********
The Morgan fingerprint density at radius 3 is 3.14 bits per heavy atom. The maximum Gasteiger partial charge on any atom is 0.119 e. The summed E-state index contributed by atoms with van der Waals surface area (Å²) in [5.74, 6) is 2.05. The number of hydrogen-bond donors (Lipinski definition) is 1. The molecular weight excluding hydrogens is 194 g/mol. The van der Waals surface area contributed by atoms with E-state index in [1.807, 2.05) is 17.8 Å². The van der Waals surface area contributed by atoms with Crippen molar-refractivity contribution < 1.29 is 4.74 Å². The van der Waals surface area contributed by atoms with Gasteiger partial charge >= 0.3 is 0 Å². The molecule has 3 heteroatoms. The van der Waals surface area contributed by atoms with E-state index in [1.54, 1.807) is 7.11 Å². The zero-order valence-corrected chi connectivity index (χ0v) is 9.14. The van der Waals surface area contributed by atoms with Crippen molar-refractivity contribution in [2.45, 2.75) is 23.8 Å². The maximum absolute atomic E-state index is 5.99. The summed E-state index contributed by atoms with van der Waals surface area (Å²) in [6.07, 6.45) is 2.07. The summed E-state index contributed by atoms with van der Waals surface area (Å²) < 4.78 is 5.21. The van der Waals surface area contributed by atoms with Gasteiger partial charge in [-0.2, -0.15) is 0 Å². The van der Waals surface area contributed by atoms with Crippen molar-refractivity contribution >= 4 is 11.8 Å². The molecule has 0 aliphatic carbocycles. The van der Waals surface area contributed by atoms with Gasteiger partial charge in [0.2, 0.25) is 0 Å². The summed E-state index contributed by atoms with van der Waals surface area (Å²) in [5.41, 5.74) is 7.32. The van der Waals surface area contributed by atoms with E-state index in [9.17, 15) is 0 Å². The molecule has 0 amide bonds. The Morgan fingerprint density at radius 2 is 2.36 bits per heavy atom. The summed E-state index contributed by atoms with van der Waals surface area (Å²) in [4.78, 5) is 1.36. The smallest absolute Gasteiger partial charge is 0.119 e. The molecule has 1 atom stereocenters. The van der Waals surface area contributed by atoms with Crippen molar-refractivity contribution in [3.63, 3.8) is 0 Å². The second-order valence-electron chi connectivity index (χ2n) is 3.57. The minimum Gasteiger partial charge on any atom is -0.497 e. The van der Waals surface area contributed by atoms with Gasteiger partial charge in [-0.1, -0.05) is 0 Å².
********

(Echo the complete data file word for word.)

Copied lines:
The Morgan fingerprint density at radius 3 is 3.14 bits per heavy atom. The maximum Gasteiger partial charge on any atom is 0.119 e. The summed E-state index contributed by atoms with van der Waals surface area (Å²) in [5.74, 6) is 2.05. The number of hydrogen-bond donors (Lipinski definition) is 1. The molecular weight excluding hydrogens is 194 g/mol. The van der Waals surface area contributed by atoms with E-state index in [1.807, 2.05) is 17.8 Å². The van der Waals surface area contributed by atoms with Crippen molar-refractivity contribution < 1.29 is 4.74 Å². The van der Waals surface area contributed by atoms with Gasteiger partial charge >= 0.3 is 0 Å². The molecule has 3 heteroatoms. The van der Waals surface area contributed by atoms with E-state index in [1.54, 1.807) is 7.11 Å². The zero-order valence-corrected chi connectivity index (χ0v) is 9.14. The van der Waals surface area contributed by atoms with Crippen molar-refractivity contribution in [2.45, 2.75) is 23.8 Å². The maximum absolute atomic E-state index is 5.99. The summed E-state index contributed by atoms with van der Waals surface area (Å²) in [6.07, 6.45) is 2.07. The summed E-state index contributed by atoms with van der Waals surface area (Å²) < 4.78 is 5.21. The van der Waals surface area contributed by atoms with Gasteiger partial charge in [-0.2, -0.15) is 0 Å². The van der Waals surface area contributed by atoms with Crippen molar-refractivity contribution >= 4 is 11.8 Å². The molecule has 0 aliphatic carbocycles. The van der Waals surface area contributed by atoms with Gasteiger partial charge in [0.2, 0.25) is 0 Å². The summed E-state index contributed by atoms with van der Waals surface area (Å²) in [5.41, 5.74) is 7.32. The van der Waals surface area contributed by atoms with E-state index in [9.17, 15) is 0 Å². The molecule has 0 amide bonds. The Morgan fingerprint density at radius 2 is 2.36 bits per heavy atom. The summed E-state index contributed by atoms with van der Waals surface area (Å²) in [4.78, 5) is 1.36. The smallest absolute Gasteiger partial charge is 0.119 e. The molecule has 1 atom stereocenters. The van der Waals surface area contributed by atoms with Crippen molar-refractivity contribution in [3.63, 3.8) is 0 Å². The second-order valence-electron chi connectivity index (χ2n) is 3.57. The minimum Gasteiger partial charge on any atom is -0.497 e. The van der Waals surface area contributed by atoms with Gasteiger partial charge in [-0.1, -0.05) is 0 Å².